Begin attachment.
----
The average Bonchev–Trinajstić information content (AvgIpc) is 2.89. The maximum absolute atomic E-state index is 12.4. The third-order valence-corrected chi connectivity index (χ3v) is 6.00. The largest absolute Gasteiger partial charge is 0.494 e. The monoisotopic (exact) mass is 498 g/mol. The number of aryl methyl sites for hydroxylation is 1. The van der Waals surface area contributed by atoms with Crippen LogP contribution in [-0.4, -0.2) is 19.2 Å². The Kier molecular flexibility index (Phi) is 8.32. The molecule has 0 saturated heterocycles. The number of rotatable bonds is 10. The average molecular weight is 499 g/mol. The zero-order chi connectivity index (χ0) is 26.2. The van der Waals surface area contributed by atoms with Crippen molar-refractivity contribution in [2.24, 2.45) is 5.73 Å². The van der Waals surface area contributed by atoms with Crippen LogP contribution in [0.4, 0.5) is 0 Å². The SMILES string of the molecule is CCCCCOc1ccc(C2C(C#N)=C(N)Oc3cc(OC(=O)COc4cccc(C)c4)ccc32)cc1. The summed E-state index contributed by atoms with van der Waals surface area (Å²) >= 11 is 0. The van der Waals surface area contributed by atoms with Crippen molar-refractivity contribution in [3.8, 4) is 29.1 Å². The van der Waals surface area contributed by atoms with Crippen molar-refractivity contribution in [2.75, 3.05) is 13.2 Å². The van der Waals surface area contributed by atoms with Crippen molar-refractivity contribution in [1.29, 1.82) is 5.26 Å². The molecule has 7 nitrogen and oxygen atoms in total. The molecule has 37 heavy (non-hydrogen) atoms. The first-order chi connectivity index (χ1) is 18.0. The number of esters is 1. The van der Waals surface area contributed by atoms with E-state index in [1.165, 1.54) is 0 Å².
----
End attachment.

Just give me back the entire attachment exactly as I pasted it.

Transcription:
The average Bonchev–Trinajstić information content (AvgIpc) is 2.89. The maximum absolute atomic E-state index is 12.4. The third-order valence-corrected chi connectivity index (χ3v) is 6.00. The largest absolute Gasteiger partial charge is 0.494 e. The monoisotopic (exact) mass is 498 g/mol. The number of aryl methyl sites for hydroxylation is 1. The van der Waals surface area contributed by atoms with Crippen LogP contribution in [-0.4, -0.2) is 19.2 Å². The Kier molecular flexibility index (Phi) is 8.32. The molecule has 0 saturated heterocycles. The number of rotatable bonds is 10. The average molecular weight is 499 g/mol. The zero-order chi connectivity index (χ0) is 26.2. The van der Waals surface area contributed by atoms with Crippen molar-refractivity contribution in [2.24, 2.45) is 5.73 Å². The van der Waals surface area contributed by atoms with Crippen LogP contribution in [0.4, 0.5) is 0 Å². The SMILES string of the molecule is CCCCCOc1ccc(C2C(C#N)=C(N)Oc3cc(OC(=O)COc4cccc(C)c4)ccc32)cc1. The summed E-state index contributed by atoms with van der Waals surface area (Å²) >= 11 is 0. The van der Waals surface area contributed by atoms with Crippen molar-refractivity contribution in [3.8, 4) is 29.1 Å². The van der Waals surface area contributed by atoms with Crippen molar-refractivity contribution in [2.75, 3.05) is 13.2 Å². The van der Waals surface area contributed by atoms with Crippen molar-refractivity contribution in [1.29, 1.82) is 5.26 Å². The molecule has 7 nitrogen and oxygen atoms in total. The molecule has 37 heavy (non-hydrogen) atoms. The first-order chi connectivity index (χ1) is 18.0. The number of esters is 1. The van der Waals surface area contributed by atoms with E-state index in [1.165, 1.54) is 0 Å².